“Where there is no counsel, the people fall; but in the multitude of counselors there is safety.” Proverbs 11:14 NKJV
Previously, I shared what I thought and felt about people who struggled with anxiety and panic attacks and how I especially looked down on those who needed medication. I also alluded to the fact I had to learn the hard way just how wrong I was about anxiety and those suffering with it. Well, the truth is I was absolutely humbled and broken, with God making sure there was nothing left of that old mindset! In hindsight, I realize all my life there was at least an underlying level of anxiety but, for the most part, I managed to keep it at arm’s length with minimal noticeable impact in my daily life. It wasn’t until about 1 ½ years after Nathan’s death that my anxiety erupted like a volcano, spewing and spilling into every aspect of my life.
I was already seeing our pastoral counselor at church plus attending the weekly grief support group he was leading for church members and others from the community. As far as the grief was concerned, I had really begun to get my head above water and was beginning to somewhat engage in life again. Then out of the blue, BAM! My life was literally turned upside down with anxiety and panic attacks wreaking havoc almost daily. It got so bad, I felt like I was coming undone and had no choice but to talk to Dr. John Thomas who was a friend, our Sunday School teacher and also a professional counselor. To my utter dismay, he suggested seeing a professional counselor in Charlottesville. I can remember thinking, “I’m THAT bad?!” Reluctantly, I took his advice and started professional counseling, honestly thinking a few weeks and I would be able to put it all behind me. Well, my anxiety only got worse. It was then that it was suggested I try taking medication. Medication?! You have got to be kidding me! ME?!
By this point, I had come a long way in developing a more realistic opinion about anxiety and those who struggled with it, but I still had a huge stigma regarding taking medication for it. In pride, I really felt sorry for those who weren’t as strong as me and needed to rely on meds to get them through the day. I had already agreed to professional counseling, no way would I be totally humiliated by taking medication too! Apparently, my attitude about medication needed to change too. My anxiety got so bad, I finally agreed to at least have the conversation with my family doctor. Even then, I just knew he would agree with me that I was the exception and didn’t need medication. That wasn’t to be the case. After I dissolved into a puddle of tears in the exam room as I explained how out of control my anxiety and life were, he suggested I “try it” and see if it helps. I was strangely reluctant yet also hopeful at the same time. To my surprise and relief, it did work! Placebo affect or not, I felt an almost immediate noticeable difference, though it would take a couple of weeks for the full affect to be noticed. And with my head above the emotional waters of anxiety, I was then able to more fully engage in counseling and do the work that needed to be done in my head and my heart.
Do I believe Jesus can heal without any other means or intervention? ABSOLUTELY! Do I believe He sometimes heals through professional means? YES! And do I believe, at times, Jesus aids our healing with medication? OH, YES, I DO!!! I am a BIG proponent of counseling both professional and pastoral/Biblical. Ideally, there would be both at the same time but that is not always available. I am equally convinced there are times where medication is also needed to address not only anxiety, but also other mental and emotional health issues. Sometimes, the medication is for a season of time and a person is able to eventually be taken off it. Other times, there are certain chemical levels and circumstances that require a person to take medication much longer, maybe even across a life time. There is such a stigma with counseling and especially medication, thankfully not near as much as it once was! I mean we take meds for heart issues, blood pressure, diabetes, etc. Why would we think any different about medication to help us address our mental and emotional health? However, I do agree that sometimes we are far too eager to just “take a pill” and not do the internal work that needs to be done. I also have seen where a person is far too medicated to even function in daily life, much less work on themselves and their issues. So, while I am all for medication, I believe it should be the right med, in the right dose and for the right length of time in addition to getting the counseling we need to go along with it. Medication should simply strengthen and better position us to do the internal work necessary for us to experience the healing and freedom that is ours in Christ. If you are already on medication and you are noticing you are not getting the benefits you once did, it may be time to consider an increase in the dose or maybe a change in medication. Some primary care physicians are very capable of helping with medication for anxiety, however, sometimes it’s best to see a psychiatrist who specializes in medications for mental and emotional health, including anxiety. Everyone is different and everyone’s path must be tailored to meet their own particular situation and needs. What’s important is that you do whatever is needed to take care of your mental and emotional well-being, including counseling, and even medication if necessary. I, for one, am sure glad I did!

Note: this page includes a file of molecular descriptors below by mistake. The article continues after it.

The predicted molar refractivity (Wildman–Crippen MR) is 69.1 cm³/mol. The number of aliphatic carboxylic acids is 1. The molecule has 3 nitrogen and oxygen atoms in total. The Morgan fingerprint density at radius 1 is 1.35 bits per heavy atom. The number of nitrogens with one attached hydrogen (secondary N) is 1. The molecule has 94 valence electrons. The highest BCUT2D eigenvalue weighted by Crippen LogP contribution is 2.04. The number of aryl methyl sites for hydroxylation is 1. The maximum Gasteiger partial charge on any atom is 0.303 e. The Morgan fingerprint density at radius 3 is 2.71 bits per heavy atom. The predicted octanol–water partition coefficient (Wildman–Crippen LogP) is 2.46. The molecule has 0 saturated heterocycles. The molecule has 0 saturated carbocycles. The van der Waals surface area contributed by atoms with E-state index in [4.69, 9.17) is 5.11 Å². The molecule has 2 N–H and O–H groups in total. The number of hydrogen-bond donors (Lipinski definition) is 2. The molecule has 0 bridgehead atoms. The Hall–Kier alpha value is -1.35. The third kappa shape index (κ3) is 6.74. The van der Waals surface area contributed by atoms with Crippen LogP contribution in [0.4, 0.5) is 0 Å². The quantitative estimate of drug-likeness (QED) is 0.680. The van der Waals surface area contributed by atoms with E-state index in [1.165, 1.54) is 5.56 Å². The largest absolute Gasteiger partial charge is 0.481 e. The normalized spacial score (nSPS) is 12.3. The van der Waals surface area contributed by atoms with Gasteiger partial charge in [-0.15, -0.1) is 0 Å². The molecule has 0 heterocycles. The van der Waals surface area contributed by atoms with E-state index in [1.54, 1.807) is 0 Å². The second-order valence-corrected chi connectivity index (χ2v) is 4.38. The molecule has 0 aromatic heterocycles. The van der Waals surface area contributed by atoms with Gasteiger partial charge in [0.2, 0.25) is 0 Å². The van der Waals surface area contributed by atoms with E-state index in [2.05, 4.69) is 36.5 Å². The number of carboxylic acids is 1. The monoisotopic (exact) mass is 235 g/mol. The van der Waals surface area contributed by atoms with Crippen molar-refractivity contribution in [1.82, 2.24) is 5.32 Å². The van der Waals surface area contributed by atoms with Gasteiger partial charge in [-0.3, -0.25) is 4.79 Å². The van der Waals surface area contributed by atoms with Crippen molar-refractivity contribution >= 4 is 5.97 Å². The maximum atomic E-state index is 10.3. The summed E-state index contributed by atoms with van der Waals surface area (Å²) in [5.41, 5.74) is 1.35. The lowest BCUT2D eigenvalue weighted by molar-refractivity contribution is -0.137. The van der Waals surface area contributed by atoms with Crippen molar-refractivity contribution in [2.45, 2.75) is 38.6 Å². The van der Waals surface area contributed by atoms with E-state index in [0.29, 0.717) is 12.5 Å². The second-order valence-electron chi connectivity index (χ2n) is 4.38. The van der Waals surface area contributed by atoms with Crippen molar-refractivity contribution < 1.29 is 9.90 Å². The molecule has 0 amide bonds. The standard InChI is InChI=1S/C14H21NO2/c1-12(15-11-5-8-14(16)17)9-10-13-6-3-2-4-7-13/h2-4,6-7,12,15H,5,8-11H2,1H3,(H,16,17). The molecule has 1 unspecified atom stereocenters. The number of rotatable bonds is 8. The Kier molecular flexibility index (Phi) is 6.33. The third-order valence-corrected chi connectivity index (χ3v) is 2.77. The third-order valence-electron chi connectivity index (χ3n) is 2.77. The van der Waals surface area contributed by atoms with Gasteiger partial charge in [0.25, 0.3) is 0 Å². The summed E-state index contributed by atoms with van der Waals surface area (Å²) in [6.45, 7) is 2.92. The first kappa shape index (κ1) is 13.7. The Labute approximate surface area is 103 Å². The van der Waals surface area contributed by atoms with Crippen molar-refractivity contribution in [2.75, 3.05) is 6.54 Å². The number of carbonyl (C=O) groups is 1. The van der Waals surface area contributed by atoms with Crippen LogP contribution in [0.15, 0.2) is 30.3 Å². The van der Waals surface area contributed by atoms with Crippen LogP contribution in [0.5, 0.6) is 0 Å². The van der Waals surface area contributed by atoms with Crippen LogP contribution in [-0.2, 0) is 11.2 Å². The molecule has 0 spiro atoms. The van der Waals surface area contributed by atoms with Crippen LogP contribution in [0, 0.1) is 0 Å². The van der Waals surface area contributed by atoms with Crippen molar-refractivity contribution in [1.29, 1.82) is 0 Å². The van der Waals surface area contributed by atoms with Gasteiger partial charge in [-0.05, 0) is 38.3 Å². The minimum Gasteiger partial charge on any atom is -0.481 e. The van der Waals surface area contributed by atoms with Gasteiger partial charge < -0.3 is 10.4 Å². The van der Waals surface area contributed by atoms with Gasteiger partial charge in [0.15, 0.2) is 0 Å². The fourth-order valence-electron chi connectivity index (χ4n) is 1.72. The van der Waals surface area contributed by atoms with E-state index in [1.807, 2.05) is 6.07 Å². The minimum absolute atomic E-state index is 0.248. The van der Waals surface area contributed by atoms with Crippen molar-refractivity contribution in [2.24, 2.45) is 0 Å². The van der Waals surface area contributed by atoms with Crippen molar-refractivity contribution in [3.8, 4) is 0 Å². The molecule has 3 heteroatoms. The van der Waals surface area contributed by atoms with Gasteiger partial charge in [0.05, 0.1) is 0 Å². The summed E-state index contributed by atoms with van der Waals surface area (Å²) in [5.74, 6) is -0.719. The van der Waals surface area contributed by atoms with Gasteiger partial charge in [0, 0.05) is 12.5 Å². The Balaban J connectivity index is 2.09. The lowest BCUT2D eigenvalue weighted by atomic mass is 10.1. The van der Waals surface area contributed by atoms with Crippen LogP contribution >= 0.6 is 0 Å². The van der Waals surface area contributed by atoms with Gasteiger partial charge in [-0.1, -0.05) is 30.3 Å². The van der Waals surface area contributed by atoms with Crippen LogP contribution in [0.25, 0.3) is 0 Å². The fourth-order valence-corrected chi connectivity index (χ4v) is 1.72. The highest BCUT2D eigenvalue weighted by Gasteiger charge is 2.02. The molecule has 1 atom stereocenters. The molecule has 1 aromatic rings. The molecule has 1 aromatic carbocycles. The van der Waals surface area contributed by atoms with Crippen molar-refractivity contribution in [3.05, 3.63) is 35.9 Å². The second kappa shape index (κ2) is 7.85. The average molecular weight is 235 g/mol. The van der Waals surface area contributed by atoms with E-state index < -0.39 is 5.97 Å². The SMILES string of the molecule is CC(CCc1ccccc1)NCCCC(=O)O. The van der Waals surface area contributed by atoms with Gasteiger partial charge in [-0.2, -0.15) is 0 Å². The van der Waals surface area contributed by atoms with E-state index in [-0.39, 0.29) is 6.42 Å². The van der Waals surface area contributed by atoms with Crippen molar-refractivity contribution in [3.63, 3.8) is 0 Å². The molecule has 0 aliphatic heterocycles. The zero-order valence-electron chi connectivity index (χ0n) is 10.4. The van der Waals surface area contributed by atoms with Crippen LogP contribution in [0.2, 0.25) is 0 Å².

*Please note: Even in the midst of quarantine, social distancing and other obstacles to getting help, many counselors (professional/pastoral) and other mental health resources are doing all they can to address the needs of people in many creative and non-traditional means. Don't wait until things calm down. Do what you need to do to take care of your whole person now.